BELEN, N.M. (KRQE) – A metro-area school principal has been placed on leave and now the school’s district says it’s trying to tackle big problems in the wake of all of it.
Belen Consolidated School’s superintendent Ron Marquez confirmed with News 13 on Tuesday that Belen Middle School’s principal Sheila Armijo is on administrative leave due to an investigation into a specific financial issue.
Marquez says the issue is with a professional development day Armijo took recently. Marquez says Belen Schools is typically reimbursed by the state or federal government for those courses, however, Marquez says this reimbursement is in jeopardy.
That’s because the date that Armijo went on the professional development trip changed after the board had approved it, according to Marquez. He says that’s against district policy.
Marquez says Armijo was placed on administrative leave on August 15th, just three days before school started.
Around the same time, Marquez says the district discovered that the middle school was headed into a crisis with its class scheduling that has since bled into the first weeks of school.
One parent told News 13 on Tuesday that in the first seven days of school, his daughter’s schedule has switched as many as nine times.
James Shaw says he heard from Belen Middle School officials that another problem occurred when the school wasn’t able to access some placement test scores from the previous year.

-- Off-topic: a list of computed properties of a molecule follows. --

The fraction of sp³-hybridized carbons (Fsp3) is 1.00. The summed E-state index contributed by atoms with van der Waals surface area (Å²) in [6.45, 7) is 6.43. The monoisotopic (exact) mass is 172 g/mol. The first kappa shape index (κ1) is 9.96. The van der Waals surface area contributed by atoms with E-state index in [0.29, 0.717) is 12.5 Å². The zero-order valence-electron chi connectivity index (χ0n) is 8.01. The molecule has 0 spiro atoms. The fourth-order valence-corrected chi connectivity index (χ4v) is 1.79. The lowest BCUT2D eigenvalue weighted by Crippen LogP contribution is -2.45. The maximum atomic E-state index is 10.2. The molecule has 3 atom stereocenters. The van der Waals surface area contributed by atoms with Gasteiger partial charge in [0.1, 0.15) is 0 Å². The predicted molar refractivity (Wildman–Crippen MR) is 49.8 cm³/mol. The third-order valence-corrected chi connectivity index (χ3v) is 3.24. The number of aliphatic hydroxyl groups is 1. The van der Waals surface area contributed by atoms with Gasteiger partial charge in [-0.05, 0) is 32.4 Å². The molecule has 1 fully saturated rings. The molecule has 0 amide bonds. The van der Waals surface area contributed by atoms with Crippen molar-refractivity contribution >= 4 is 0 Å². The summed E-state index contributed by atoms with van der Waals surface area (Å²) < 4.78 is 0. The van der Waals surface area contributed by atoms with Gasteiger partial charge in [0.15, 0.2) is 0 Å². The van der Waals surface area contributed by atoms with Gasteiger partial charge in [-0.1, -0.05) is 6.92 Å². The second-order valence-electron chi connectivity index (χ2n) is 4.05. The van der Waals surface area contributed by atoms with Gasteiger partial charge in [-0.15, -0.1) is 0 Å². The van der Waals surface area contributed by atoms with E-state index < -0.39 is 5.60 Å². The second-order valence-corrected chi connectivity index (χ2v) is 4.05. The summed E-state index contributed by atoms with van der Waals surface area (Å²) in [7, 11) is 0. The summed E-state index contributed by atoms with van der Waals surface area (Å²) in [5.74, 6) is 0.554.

“It’s due to the them having lost their scores and then they did the schedules and now they’re trying to jostle everything around,” said Shaw.
However, Marquez denies that “lost test scores” has anything to do with the issue.
Marquez says the district says the problem occurred with its “course matrix” process, which places kids in core classes like math, science, social studies and language. He says some kids were in classes of around three to six individuals, while others were placed in classes of more than 40 students.
Because of that, Marquez says the school basically had to revamp its entire student schedule.
Some parents told News 13 that many students didn’t even have classes for the first several days of school and hung out in home-room.
Shaw says all of it has had a negative impact on his daughter.
“Her whole attitude toward school, her attitude towards life when she comes home she’s all stressed out,” said Shaw.
Other parents say while it was an initial inconvenience, things have gotten better.
“They got electives and at first they had two math classes and two English classes, but he’s been pretty happy with it,” said Julia Garcia, mother of a 7th grade girl at Belen Middle School.
“Everything worked out OK, last year in Los Lunas it was worse actually,” said Kenneth, a parent with an 8th grade boy at Belen Middle School.
The district says its goal in the first few days was to make sure that kids had common core classes. Now, they’re trying to straighten out problems with electives.
The district says it should have the problems fixed soon. A representative with the superintendent’s office says about five parents complained about the problems during the first week of school, however, they haven’t received any new complaints as of recent.